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Battle of Cross Keys

June 8, 1862

“I had rather be a private in such an Army than a Field Officer in any other Army,” wrote a Confederate soldier about Gen. Stonewall Jackson’s Shenandoah Valley campaign, in which Jackson’s 16,000 man “foot cavalry” marched about 400 miles in 38 days, outmaneuvering federal forces totaling about 40,000 men.

By June 7, 1862, Jackson’s men were positioned at Port Republic, a town at the southern end of the Massanutten mountain range. Union Gen. John C. Fremont, with about 10,500 men, was marching toward Jackson on the west side of the mountains, and Union Gen. James Shields was approaching, with about 10,000 men, down the east side. Shields sent a message to Fremont: “I think Jackson is caught this time.”

Jackson sent Gen. Richard S. Ewell’s three brigades of about 5,000 men to confront Fremont while he held off Shields. Ewell posted his men in an excellent defensive position on a ridge overlooking fields near the town of Cross Keys. Fremont’s command gingerly approached Ewell’s position on the morning of June 8, 1862. An artillery duel began about 10:00 A.M. and continued until almost noon, when a Union brigade attacked the Rebel right, where Gen. Isaac R. Trimble’s brigade repulsed them with only a few volleys of rifle fire. Then Fremont did nothing. Impatient, Trimble decided to attack a Union battery half a mile away. The battery escaped, but Trimble’s charge carried him a mile away from Ewell — and still Fremont did not attack. Outnumbered two to one, Ewell decided against advancing further and held his position. The little battle was over, with Union forces suffering 684 casualties and the Confederates only 288.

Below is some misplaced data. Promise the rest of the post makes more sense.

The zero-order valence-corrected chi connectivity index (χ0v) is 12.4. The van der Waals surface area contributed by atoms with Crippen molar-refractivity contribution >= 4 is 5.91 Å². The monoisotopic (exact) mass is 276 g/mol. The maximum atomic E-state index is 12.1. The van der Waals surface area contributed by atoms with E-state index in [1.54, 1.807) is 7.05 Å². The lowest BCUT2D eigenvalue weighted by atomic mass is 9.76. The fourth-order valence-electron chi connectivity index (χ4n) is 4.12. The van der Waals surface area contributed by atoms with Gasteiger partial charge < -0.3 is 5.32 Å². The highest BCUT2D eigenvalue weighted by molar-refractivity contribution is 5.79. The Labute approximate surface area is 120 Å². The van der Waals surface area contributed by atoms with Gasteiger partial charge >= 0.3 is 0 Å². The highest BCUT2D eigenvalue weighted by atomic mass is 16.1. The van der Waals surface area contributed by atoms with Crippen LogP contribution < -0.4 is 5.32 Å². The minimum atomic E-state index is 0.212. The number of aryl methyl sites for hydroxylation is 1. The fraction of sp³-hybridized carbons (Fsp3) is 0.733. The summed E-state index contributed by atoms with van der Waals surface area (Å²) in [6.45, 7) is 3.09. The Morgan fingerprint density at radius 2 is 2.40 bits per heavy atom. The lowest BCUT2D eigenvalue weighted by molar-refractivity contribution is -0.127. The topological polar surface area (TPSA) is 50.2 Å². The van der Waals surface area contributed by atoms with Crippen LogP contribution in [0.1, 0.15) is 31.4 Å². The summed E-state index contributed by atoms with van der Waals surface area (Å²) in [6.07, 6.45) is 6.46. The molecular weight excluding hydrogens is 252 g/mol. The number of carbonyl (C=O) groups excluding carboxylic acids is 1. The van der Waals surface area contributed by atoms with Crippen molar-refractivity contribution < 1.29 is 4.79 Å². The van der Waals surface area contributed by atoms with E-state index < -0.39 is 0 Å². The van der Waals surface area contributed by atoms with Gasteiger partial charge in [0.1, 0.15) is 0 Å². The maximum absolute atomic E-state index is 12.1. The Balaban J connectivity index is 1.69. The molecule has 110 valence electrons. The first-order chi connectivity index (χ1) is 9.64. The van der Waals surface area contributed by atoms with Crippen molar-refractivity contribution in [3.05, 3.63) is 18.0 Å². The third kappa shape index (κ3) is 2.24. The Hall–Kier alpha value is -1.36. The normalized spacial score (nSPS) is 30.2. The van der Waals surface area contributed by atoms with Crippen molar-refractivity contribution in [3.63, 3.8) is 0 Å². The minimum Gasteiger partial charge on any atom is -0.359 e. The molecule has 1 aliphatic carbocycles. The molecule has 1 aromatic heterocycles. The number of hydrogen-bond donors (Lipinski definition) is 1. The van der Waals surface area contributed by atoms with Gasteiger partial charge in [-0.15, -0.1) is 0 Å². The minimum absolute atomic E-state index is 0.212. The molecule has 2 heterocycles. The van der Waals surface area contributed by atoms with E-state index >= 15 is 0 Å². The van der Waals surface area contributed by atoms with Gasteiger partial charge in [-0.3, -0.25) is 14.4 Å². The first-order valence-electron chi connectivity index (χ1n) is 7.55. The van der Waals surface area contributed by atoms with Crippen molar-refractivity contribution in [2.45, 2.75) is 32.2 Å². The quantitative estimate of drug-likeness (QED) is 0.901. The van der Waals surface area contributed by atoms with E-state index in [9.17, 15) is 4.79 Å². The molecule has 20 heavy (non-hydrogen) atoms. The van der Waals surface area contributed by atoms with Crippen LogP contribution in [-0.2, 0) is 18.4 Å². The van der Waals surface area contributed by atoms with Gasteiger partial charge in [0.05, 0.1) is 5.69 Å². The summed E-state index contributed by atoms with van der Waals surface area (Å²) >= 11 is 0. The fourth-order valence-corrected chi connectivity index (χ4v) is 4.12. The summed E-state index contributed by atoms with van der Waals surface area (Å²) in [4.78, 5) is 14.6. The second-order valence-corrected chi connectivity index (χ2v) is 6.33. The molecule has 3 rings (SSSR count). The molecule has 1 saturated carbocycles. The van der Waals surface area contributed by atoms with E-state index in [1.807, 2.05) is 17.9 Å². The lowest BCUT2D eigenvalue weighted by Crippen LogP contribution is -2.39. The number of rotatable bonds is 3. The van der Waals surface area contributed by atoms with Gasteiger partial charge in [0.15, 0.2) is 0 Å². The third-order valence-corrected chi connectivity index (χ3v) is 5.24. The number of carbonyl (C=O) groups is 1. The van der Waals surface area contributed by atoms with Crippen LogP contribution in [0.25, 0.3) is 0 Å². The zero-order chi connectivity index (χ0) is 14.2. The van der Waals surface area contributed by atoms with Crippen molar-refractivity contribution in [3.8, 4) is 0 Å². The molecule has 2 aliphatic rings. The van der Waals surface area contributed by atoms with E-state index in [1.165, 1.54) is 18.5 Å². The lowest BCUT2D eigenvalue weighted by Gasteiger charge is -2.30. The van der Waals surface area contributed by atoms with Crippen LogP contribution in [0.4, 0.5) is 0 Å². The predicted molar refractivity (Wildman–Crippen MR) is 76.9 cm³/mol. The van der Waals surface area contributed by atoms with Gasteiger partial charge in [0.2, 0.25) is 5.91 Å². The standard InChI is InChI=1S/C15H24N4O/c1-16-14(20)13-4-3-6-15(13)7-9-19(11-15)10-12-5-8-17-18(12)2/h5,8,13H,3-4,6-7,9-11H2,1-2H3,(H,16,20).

That night, Jackson brought Ewell’s forces to Port Republic, leaving only a blocking force to confront Fremont. Pleased with the success, Jackson planned two battles for the next day: First he would defeat Shields, then he would go after Fremont again.

Fascinatintg Fact: Trimble was a radical secessionist and railroad executive from Baltimore. At the start of the war, he commandeered a train and rode northward from Baltimore, burning bridges in order to delay Union troops moving toward Washington.